German Chancellor Angela Merkel intends to step down from her role in 2021, but political chaos has plagued her country before she has even departed, and could materialise into a wider problem for the EU. Mrs Merkel’s Christian Democratic Union party is heading a tense coalition with its sister party in Germany, the Christian Social Union, and also the Social Democratic Party. This has led to political fallout between the parties as they attempt to jostle for increased control, with many analysts suggesting the coalition could fall apart soon.
Germany’s political stand-still has coincided with economic woes as well, which could have implications for its neighbours in the EU.
Mrs Merkel’s government only narrowly avoided a technical recession last year, with Berlin’s economy growing by just 0.1 percent in the third quarter of the year, despite many economists predicting further contraction.
While many have called on the government in Germany to revitalise the economy with investment, Mrs Merkel has shown reluctance as she remains weary to the risk of increased debt.
As CNBC reported this week, opposition figures in Germany have raised notable concerns over Germany’s car industry, with analyst Michael Browne warning that job cuts and a decrease in sales will plague the industry in the next five to ten years.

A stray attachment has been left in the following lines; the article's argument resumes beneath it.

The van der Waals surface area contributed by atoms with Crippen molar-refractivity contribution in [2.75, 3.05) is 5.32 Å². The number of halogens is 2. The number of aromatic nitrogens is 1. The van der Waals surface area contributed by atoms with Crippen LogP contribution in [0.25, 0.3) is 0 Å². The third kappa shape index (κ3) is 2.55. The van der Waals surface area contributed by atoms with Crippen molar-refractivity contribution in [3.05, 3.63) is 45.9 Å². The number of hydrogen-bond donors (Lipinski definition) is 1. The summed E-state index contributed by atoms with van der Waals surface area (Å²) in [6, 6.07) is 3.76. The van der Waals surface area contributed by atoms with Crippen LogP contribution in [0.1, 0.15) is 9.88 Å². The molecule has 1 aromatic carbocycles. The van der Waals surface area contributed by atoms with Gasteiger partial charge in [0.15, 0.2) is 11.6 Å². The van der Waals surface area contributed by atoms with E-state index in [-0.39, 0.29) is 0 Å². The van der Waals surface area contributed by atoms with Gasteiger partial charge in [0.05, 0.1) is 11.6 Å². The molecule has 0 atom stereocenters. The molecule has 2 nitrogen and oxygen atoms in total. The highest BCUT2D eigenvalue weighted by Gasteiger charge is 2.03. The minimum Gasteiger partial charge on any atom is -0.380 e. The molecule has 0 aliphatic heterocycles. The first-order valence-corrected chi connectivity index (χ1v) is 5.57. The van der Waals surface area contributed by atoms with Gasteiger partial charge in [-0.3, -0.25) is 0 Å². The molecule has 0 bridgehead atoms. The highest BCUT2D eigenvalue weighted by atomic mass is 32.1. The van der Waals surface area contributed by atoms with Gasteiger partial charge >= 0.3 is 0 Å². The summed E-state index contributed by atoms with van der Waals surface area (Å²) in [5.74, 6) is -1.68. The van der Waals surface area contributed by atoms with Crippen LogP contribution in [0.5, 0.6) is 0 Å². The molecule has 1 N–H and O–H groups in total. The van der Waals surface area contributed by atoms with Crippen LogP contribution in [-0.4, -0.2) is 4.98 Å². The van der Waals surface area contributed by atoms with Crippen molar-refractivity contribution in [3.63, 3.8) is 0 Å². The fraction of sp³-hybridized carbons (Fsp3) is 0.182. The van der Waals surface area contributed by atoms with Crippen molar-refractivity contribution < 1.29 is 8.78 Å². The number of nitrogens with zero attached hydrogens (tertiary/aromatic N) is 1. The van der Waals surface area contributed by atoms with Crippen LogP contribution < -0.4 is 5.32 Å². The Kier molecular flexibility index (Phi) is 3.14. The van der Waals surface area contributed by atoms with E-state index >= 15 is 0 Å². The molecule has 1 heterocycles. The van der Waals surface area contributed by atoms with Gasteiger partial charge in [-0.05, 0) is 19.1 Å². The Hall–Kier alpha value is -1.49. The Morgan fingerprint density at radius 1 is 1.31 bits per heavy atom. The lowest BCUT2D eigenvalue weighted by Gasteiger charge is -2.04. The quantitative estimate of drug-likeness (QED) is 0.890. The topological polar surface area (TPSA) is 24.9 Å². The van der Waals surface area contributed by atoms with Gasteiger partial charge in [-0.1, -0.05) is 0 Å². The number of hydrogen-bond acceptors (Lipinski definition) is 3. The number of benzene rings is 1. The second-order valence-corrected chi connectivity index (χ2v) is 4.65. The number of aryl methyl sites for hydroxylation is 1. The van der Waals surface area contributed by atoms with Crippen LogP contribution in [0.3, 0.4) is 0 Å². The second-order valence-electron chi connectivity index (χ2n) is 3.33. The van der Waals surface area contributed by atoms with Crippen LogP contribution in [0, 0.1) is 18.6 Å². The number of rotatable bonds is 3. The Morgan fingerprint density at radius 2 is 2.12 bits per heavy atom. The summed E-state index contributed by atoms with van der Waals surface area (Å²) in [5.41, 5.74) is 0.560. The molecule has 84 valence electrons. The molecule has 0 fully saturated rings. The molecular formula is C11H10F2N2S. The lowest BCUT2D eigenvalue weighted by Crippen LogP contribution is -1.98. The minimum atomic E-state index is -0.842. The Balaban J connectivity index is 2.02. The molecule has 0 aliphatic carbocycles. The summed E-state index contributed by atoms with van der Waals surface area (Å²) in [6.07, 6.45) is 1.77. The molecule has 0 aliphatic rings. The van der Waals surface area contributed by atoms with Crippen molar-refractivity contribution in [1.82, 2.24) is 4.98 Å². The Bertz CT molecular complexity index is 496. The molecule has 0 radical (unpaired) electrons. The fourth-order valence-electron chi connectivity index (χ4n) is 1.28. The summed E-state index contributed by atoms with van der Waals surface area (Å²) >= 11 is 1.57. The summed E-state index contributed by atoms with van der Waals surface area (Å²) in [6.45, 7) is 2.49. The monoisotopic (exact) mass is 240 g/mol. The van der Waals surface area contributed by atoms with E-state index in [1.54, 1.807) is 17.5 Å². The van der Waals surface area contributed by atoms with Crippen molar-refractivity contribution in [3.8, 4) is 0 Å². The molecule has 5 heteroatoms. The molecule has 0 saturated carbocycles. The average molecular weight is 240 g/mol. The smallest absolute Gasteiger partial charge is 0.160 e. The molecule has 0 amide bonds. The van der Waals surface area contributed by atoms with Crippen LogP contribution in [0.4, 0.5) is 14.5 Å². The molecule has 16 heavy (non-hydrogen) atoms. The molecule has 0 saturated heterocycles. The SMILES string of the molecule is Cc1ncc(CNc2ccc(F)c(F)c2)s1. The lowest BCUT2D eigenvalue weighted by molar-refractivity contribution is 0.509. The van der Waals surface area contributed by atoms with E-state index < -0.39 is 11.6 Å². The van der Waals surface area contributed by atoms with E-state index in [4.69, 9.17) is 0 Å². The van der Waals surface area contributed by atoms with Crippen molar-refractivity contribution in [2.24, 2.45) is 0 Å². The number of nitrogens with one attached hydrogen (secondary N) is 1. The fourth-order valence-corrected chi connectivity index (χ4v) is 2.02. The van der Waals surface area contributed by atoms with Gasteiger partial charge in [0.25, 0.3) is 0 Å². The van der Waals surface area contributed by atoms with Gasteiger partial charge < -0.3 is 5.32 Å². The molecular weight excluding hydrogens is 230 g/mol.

Germany’s economy has played a crucial role in both elevating the EU’s economic status while also preventing it from crumbling.
When countries such as Greece, Spain and Portugal have been plunged into debt, the eurozone has appeared on the brink.
But due to its mammoth economy, Berlin has been able to fend off financial turmoil across the continent.
In fact, Germany has accounted for more than a quarter of the eurozone’s economic output in recent years.
Now, though, with its economy stalling, Germany could be the epicentre of a European financial slowdown, all while uncertainty over the bloc’s future relationship with the departing UK rumbles on.
Countries that rely on Germany as their biggest trading partner include France, Italy, the Netherlands, Belgium, Slovakia and Sweden.
World Bank data shows that this can even border on dependency in some countries.
Germany accounts for 27 percent of Poland’s foreign trade. Britain, Poland’s second biggest trading partner, accounts for only 6 percent.
While less likely due to Boris Johnson’s huge election victory, should Britain’s Brexit negotiations with Brussels break down and a no deal departure ensue, goods, including German cars, will find themselves motionless by the English Channel.
While Britain’s departure from the bloc is less problematic for Germany than was feared before December’s general election, euroscepticism is haunting Mrs Merkel’s government from within her country.
Anti-European sentiment has gained more notoriety in Germany, with the right-wing Alternative for Germany Party winning 12 percent of the vote in 2017, tripling their percentage in 2013.
As Europe seeks to fight off economic unrest, the EU will be praying Germany gets its house in order, and for Brexit negotiations to end smoothly.
THE EUROPEAN UNION's warnings of economic chaos failed to deter UK voters from backing Brexit following Boris Johnson's huge election victory last month - and now, with the German economy in a state of stagnation and Berlin the setting of political division, Brussels may suffer from instability of its own in 2020.